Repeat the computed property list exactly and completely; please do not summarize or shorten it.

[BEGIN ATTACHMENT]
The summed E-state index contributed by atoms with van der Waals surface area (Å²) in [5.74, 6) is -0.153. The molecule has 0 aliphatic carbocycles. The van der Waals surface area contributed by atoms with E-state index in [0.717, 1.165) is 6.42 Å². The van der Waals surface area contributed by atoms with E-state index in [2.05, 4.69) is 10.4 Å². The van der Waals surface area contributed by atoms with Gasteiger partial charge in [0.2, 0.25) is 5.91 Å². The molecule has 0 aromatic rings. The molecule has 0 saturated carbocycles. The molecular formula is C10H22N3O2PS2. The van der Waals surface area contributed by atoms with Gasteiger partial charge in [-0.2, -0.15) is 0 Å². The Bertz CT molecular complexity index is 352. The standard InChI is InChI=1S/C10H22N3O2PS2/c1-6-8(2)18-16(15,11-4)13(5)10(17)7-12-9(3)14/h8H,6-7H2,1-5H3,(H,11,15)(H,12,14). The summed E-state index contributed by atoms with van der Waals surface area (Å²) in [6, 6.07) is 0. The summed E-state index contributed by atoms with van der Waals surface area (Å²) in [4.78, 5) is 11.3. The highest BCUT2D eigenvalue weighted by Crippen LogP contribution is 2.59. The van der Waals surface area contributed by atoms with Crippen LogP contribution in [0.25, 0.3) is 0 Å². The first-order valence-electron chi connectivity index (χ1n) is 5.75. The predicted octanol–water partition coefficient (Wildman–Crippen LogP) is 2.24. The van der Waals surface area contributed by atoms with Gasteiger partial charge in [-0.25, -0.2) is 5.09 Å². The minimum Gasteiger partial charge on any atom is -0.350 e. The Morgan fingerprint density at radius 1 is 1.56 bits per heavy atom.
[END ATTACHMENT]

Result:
The summed E-state index contributed by atoms with van der Waals surface area (Å²) in [5.74, 6) is -0.153. The molecule has 0 aliphatic carbocycles. The van der Waals surface area contributed by atoms with E-state index in [0.717, 1.165) is 6.42 Å². The van der Waals surface area contributed by atoms with E-state index in [2.05, 4.69) is 10.4 Å². The van der Waals surface area contributed by atoms with Gasteiger partial charge in [0.2, 0.25) is 5.91 Å². The molecule has 0 aromatic rings. The molecule has 0 saturated carbocycles. The molecular formula is C10H22N3O2PS2. The van der Waals surface area contributed by atoms with Gasteiger partial charge in [-0.2, -0.15) is 0 Å². The Bertz CT molecular complexity index is 352. The standard InChI is InChI=1S/C10H22N3O2PS2/c1-6-8(2)18-16(15,11-4)13(5)10(17)7-12-9(3)14/h8H,6-7H2,1-5H3,(H,11,15)(H,12,14). The summed E-state index contributed by atoms with van der Waals surface area (Å²) in [6, 6.07) is 0. The summed E-state index contributed by atoms with van der Waals surface area (Å²) in [4.78, 5) is 11.3. The highest BCUT2D eigenvalue weighted by Crippen LogP contribution is 2.59. The van der Waals surface area contributed by atoms with Crippen LogP contribution in [0.25, 0.3) is 0 Å². The first-order valence-electron chi connectivity index (χ1n) is 5.75. The predicted octanol–water partition coefficient (Wildman–Crippen LogP) is 2.24. The van der Waals surface area contributed by atoms with Gasteiger partial charge in [-0.25, -0.2) is 5.09 Å². The minimum Gasteiger partial charge on any atom is -0.350 e. The Morgan fingerprint density at radius 1 is 1.56 bits per heavy atom.